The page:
Jananne Al-Ani

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Jananne Al-Ani - Shadow Sites The prominent role of digital technology in the 1991 Desert Storm campaign was a watershed in the history of warfare and changed the way war was to be seen in the future. Within hours of the Iraqi invasion of Kuwait, the Western media machine had mobilized its forces and set its sights firmly on the region. Through the portrayal of the population, the culture and, crucially, the landscape of the Middle East, it revealed that the nineteenth-century Orientalist stereotype of the Arab and the desert remained firmly embedded in Western consciousness. The site of the war was shown to be a desert, a place with no history and no population—an empty space, a blank canvas. (Jananne Al-Ani, "Acting Out" in Veil: Veiling, Representation and Contemporary Art, MIT press, 2003)

On Air: Jananne Al-Ani

The ikono On Air Festival is showing two films by Jananne Al-Ani: Shadow Sites I and Shadow Sites II. Both films adopt the vantage point of aerial reconnaissance missions while taking an altogether different viewpoint of the ground surveyed. Seen from above, the landscape appears abstracted, its buildings flattened and its inhabitants invisible to the human eye. The films borrowed their titles from the discipline of aerial archaeology for only when the sun is at its lowest point do hidden features in the landscape such as archaeological sites and settlements come to light. Much like a photographic plate, these “shadow sites” map the latent images held on the surface of the earth. Shot on Super 16mm film and made from a series of vertical aerial views of landscapes bearing traces of natural and man made activity, Shadow Sites I  scans the surface of the earth exposing sites ranging from the ancient to the contemporary such as bronze age copper mines; enigmatic Nabataean ruins; exquisitely preserved Roman forts and the remains of trenches dug by Ottoman garrisons during WW l. In contrast, Shadow Sites II  is built exclusively from high resolution photographs. The film telescopes the viewer from one image into the next, locking onto each site and appearing to burrow into the earth. Landscapes disappear and reappear as one image slowly dissolves into another, like a mineshaft tunnelling deep into the earth and excavating what cannot otherwise be seen on the ground. Shadow Sites I was produced with support from AHRC, Arts Council England and Young Arab Theatre Fund. Shadow Sites II was  produced by Abraaj Capital Art Prize. Mom, am I Barbarian? 13th Istanbul Biennial (2013).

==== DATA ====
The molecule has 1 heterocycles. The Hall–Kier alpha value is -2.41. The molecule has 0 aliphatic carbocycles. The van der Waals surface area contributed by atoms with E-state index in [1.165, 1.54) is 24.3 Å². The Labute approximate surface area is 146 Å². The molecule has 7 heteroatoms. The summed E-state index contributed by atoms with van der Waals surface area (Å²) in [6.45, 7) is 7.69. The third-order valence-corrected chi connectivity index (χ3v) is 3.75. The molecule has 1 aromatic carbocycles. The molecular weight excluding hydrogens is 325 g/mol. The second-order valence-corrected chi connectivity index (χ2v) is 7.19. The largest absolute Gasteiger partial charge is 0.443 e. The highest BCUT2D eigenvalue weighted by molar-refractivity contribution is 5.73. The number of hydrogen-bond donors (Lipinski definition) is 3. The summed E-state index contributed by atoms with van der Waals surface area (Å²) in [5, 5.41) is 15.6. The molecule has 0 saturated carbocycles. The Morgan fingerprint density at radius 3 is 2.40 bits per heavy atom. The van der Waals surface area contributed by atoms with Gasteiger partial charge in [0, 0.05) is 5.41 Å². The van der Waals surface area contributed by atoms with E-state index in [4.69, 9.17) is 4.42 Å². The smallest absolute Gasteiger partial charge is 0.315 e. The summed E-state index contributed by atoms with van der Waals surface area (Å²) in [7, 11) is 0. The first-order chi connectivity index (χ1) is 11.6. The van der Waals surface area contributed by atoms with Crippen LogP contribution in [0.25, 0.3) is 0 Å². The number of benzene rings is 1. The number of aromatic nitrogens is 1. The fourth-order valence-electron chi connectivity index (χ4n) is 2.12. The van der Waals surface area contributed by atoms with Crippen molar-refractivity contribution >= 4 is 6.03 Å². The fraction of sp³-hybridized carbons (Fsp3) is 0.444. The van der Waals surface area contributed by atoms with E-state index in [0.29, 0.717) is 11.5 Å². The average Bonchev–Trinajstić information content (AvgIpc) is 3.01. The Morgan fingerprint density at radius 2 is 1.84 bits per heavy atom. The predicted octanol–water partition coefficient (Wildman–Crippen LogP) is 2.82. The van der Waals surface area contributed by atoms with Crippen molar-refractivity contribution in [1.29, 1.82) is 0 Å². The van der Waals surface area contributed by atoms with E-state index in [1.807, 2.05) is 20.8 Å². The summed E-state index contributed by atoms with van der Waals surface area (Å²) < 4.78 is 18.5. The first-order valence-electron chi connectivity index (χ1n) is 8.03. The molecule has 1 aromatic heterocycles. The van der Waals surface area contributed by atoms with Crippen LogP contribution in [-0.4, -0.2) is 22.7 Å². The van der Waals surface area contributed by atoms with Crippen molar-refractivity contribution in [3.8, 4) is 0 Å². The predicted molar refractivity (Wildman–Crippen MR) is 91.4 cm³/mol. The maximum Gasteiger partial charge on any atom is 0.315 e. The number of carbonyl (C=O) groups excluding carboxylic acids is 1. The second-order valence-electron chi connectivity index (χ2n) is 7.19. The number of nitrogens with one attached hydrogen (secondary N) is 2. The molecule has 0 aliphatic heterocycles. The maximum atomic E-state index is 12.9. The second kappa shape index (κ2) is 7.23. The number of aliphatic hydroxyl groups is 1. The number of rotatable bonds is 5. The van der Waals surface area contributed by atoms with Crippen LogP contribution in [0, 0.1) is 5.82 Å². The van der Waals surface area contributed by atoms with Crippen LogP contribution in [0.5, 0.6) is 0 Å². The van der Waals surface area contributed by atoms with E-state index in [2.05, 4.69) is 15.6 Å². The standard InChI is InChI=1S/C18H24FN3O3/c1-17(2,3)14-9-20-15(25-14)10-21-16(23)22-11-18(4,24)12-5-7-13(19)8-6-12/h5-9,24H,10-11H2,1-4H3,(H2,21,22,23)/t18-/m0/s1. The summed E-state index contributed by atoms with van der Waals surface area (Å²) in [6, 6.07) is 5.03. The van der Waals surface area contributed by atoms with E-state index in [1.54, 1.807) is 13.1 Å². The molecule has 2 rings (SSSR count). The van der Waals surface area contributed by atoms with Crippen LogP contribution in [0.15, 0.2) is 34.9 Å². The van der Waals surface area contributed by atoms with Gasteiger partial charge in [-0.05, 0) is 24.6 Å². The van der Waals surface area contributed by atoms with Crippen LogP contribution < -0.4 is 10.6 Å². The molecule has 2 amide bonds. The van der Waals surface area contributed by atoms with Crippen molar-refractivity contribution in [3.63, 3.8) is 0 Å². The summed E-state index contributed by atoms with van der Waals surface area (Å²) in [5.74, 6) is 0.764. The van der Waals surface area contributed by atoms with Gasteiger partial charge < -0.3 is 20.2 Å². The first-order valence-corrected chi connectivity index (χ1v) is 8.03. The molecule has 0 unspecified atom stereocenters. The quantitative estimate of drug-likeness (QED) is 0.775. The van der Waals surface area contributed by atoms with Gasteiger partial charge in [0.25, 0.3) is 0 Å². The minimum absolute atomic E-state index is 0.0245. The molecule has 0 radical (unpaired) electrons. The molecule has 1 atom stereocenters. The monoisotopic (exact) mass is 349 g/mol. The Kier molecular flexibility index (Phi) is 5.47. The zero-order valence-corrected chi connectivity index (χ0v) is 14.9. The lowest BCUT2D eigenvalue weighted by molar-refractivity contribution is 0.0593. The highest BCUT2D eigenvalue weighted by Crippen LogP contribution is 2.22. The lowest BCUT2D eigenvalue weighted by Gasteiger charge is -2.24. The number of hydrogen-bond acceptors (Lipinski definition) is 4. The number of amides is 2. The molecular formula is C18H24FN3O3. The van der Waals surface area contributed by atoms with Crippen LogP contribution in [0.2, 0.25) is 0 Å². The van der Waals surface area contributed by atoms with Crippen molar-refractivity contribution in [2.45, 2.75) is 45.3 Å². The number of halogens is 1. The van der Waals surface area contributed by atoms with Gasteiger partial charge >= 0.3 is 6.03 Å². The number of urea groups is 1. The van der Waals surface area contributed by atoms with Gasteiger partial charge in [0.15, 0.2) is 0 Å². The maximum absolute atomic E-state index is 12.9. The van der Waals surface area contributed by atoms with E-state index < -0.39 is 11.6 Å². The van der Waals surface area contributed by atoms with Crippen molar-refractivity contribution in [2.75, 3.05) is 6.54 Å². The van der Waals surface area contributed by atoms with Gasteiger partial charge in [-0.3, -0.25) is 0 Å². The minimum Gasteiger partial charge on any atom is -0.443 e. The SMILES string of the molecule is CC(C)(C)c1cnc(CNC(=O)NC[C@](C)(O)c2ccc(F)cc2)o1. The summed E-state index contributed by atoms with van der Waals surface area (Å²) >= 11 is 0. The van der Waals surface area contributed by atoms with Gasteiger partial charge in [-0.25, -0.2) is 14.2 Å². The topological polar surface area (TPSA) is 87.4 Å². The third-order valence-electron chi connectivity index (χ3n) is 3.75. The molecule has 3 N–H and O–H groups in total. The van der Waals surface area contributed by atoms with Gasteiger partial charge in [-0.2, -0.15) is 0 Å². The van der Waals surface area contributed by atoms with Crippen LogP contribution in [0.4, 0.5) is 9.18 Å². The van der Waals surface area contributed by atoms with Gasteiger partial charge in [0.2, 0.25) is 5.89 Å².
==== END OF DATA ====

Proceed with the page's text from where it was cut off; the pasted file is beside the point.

Bio

Born in Kirkuk, Iraq in 1966, Jananne Al-Ani studied Fine Art at the Byam Shaw School of Art and graduated with an MA in Photography from the Royal College of Art (1997). Al-Ani has had solo shows at the Beirut Art Center (2013): Freer Gallery of Art and Arthur M. Sackler Gallery,Washington DC (2012); Darat al Funun, Amman (2010); and Art Now -Tate Britain, London (2005). Selected group exhibitions include Mom, am I Barbarian? 13th Istanbul Biennial (2013); Re:emerge Towards a New Cultural Cartography Sharjah Biennial 11 (2013); all our relations, the 18th Biennale of Sydney (2012); The Future of a Promise, Magazzini del Sale, 54th Venice Biennale (2011); Closer, Beirut Art Center (2009); and Without Boundary: Seventeen Ways of Looking, Museum of Modern Art, New York (2006). She has co-curated exhibitions including Veil (2003-4) and Fair Play (2001-2). Recipient of the Abraaj Capital Art Prize (2011) and the East International Award (2000), her work can be found in the Tate Collection, London; Centre Pompidou, Paris; Museum Moderner Kunst, Vienna; and the Mori Art Museum, Tokyo.

Links

- Homepage of Jananne Al-Ani: www.janannealani.net - Shadow Sites: Recent Work by Jananne Al-Ani - Jananne Al-Ani (monograph). Published by Film and Video Umbrella, London - Footnote to a Project*. Published by Abraaj Capital Art Prize, Dubai (1) - Footnote to a Project*. Published by Abraaj Capital Art Prize, Dubai (2)

Videos

The Aesthetics of Disappearance: A Land Without People - Jananne Al-Ani // Sharjah Art Foundation, March Meeting 2010 Image:  Jananne Al-Ani - Shadow Sites II (2011). Courtesy of the Artist and Abraaj Capital Art Prize.